Getting prepared for and after the race

Run Jericho brings together participants who have different goals and experience, so read below for some handy guides on training before the race, and some tips on post-race recovery.


Sunday 9th June 2024


St Barnabas Primary School

Hart Street, Oxford





8am Check-in opens

9.15am 1-mile fun run

9.55am 5k starts

10am 10k starts

Getting the right nutrients and keeping hydrated

Two to three days before

Have you thought about a pre-race meal? You should start preparing your body for the race and eating plenty of carbohydrates two or three days before. “Carb-loading” won’t make you run faster, but it will allow you to run your best. Eat modest portions of high-protein with your carbs and don’t forget to keep hydrated.

Good sources of carbs and protein:

  • Pasta
  • Brown rice and quinoa
  • Potatoes
  • Dark chocolate
  • Peanut butter
  • Butternut squash
  • Oats
  • Bananas
  • White bread
  • Chickpeas
  • Dry fruit
  • Low-fat dairy products
  • Chicken

The night before

Your dinner the night before the race should be relatively small but packed full of carbs. Try to eat earlier in the evening, as you want to wake up on race day hungry and not full from the night before. And make sure you are well hydrated (avoid alcohol).

Race day breakfast – 2-3 hours before the race

Have your high-carb breakfast 2-3 hours before the race, but don’t stuff yourself! This breakfast is to help top up your stored energy as you have, of course, been carb-loading 2/3 days before! Limit or avoid fat and fibre, as your body has to slow down to turn fat into energy.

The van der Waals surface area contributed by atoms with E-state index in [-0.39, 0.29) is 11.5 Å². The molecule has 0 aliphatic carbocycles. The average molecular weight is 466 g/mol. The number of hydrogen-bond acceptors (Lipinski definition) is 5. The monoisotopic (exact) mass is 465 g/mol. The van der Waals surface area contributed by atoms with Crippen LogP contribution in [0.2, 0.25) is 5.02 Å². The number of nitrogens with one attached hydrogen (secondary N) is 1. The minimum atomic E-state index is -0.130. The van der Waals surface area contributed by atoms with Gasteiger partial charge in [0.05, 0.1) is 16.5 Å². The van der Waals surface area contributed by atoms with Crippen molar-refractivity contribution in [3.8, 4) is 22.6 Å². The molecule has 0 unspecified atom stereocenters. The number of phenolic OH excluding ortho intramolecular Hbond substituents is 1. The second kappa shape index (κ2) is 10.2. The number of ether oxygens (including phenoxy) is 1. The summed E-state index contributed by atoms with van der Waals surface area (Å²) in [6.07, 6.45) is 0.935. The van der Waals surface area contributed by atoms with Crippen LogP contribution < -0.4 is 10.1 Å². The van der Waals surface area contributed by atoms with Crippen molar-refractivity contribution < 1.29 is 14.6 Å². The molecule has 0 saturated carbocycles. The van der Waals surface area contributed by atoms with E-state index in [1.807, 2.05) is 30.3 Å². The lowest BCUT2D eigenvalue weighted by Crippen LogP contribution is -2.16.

If you tend to feel queasy on race morning, try liquid carbs such as smoothies, juices, and sports drinks.


Your race diet shouldn’t stop at the finish line. Try to eat 30-60 minutes after crossing the finish line and make sure you eat plenty of carbs and protein to help your muscle recover. Don’t forget to rehydrate, our brains can sometimes mislead us into thinking of dehydration as hunger.

We wouldn’t want to discourage you from celebrating your achievement with a well-deserved drink, but wait for a couple of hours after a race, and after you are re-hydrated!

Is this your first 10K race?

Make sure to warm up before, and warm down after each run to help avoid injuries. Before your run, spend 10 to 15 minutes performing dynamic stretches, and after your run perform static stretches.

If you are training for your first-ever race:

  • Start little (just run and walk for a few minutes 2-3 times a week) and build up to running for 15-20 minutes
  • Run at your own pace and stop when you need to without the stress of making a particular distance
  • Rest between runs
  • As you gain experience build in training goals:
    • Practise sustaining a pace that feels comfortable to you
    • Introduce intervals into your runs to add variety and increase strength.

Attempt to do one long run every week, and consider running a distance that is a little longer than the race to make it less daunting on the day. Do not worry about your pace on these long runs … this is practice for your legs to become familiar with the distance.

Don’t feel guilty if you need easy run days, or if you need to rest due to a niggle, listen to your body!